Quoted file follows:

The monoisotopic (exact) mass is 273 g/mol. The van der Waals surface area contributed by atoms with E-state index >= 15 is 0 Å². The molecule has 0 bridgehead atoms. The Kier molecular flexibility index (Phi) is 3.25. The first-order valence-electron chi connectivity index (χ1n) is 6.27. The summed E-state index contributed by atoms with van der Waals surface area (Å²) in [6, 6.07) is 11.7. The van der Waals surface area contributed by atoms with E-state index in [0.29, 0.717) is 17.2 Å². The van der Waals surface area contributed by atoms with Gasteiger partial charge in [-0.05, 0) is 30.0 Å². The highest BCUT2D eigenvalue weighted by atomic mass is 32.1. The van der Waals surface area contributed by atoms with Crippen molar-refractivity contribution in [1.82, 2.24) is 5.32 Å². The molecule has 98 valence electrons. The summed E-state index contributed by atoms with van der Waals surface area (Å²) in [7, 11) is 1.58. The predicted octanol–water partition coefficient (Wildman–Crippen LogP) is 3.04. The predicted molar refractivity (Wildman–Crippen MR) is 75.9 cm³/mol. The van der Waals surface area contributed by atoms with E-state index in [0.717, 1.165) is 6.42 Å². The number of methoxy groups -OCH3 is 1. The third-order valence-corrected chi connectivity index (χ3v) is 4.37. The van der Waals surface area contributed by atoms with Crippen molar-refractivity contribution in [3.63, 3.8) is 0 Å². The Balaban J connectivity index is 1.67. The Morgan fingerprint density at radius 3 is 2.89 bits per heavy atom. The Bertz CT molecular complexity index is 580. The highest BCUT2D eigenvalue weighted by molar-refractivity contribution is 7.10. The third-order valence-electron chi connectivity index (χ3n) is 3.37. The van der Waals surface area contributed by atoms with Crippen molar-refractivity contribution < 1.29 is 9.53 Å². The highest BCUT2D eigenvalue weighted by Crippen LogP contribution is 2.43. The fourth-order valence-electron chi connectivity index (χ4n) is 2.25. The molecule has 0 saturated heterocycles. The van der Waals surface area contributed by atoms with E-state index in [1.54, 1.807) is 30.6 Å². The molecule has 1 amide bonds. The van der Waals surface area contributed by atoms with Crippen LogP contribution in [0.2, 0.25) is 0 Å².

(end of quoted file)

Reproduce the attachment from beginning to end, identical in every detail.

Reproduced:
The monoisotopic (exact) mass is 273 g/mol. The van der Waals surface area contributed by atoms with E-state index >= 15 is 0 Å². The molecule has 0 bridgehead atoms. The Kier molecular flexibility index (Phi) is 3.25. The first-order valence-electron chi connectivity index (χ1n) is 6.27. The summed E-state index contributed by atoms with van der Waals surface area (Å²) in [6, 6.07) is 11.7. The van der Waals surface area contributed by atoms with E-state index in [0.29, 0.717) is 17.2 Å². The van der Waals surface area contributed by atoms with Gasteiger partial charge in [-0.05, 0) is 30.0 Å². The highest BCUT2D eigenvalue weighted by atomic mass is 32.1. The van der Waals surface area contributed by atoms with Crippen molar-refractivity contribution in [1.82, 2.24) is 5.32 Å². The molecule has 98 valence electrons. The summed E-state index contributed by atoms with van der Waals surface area (Å²) in [7, 11) is 1.58. The predicted octanol–water partition coefficient (Wildman–Crippen LogP) is 3.04. The predicted molar refractivity (Wildman–Crippen MR) is 75.9 cm³/mol. The van der Waals surface area contributed by atoms with E-state index in [0.717, 1.165) is 6.42 Å². The number of methoxy groups -OCH3 is 1. The third-order valence-corrected chi connectivity index (χ3v) is 4.37. The van der Waals surface area contributed by atoms with Crippen molar-refractivity contribution in [3.63, 3.8) is 0 Å². The Balaban J connectivity index is 1.67. The Morgan fingerprint density at radius 3 is 2.89 bits per heavy atom. The Bertz CT molecular complexity index is 580. The highest BCUT2D eigenvalue weighted by molar-refractivity contribution is 7.10. The third-order valence-electron chi connectivity index (χ3n) is 3.37. The van der Waals surface area contributed by atoms with Crippen molar-refractivity contribution < 1.29 is 9.53 Å². The highest BCUT2D eigenvalue weighted by Crippen LogP contribution is 2.43. The fourth-order valence-electron chi connectivity index (χ4n) is 2.25. The molecule has 0 saturated heterocycles. The van der Waals surface area contributed by atoms with E-state index in [1.54, 1.807) is 30.6 Å². The molecule has 1 amide bonds. The van der Waals surface area contributed by atoms with Crippen LogP contribution in [0.2, 0.25) is 0 Å².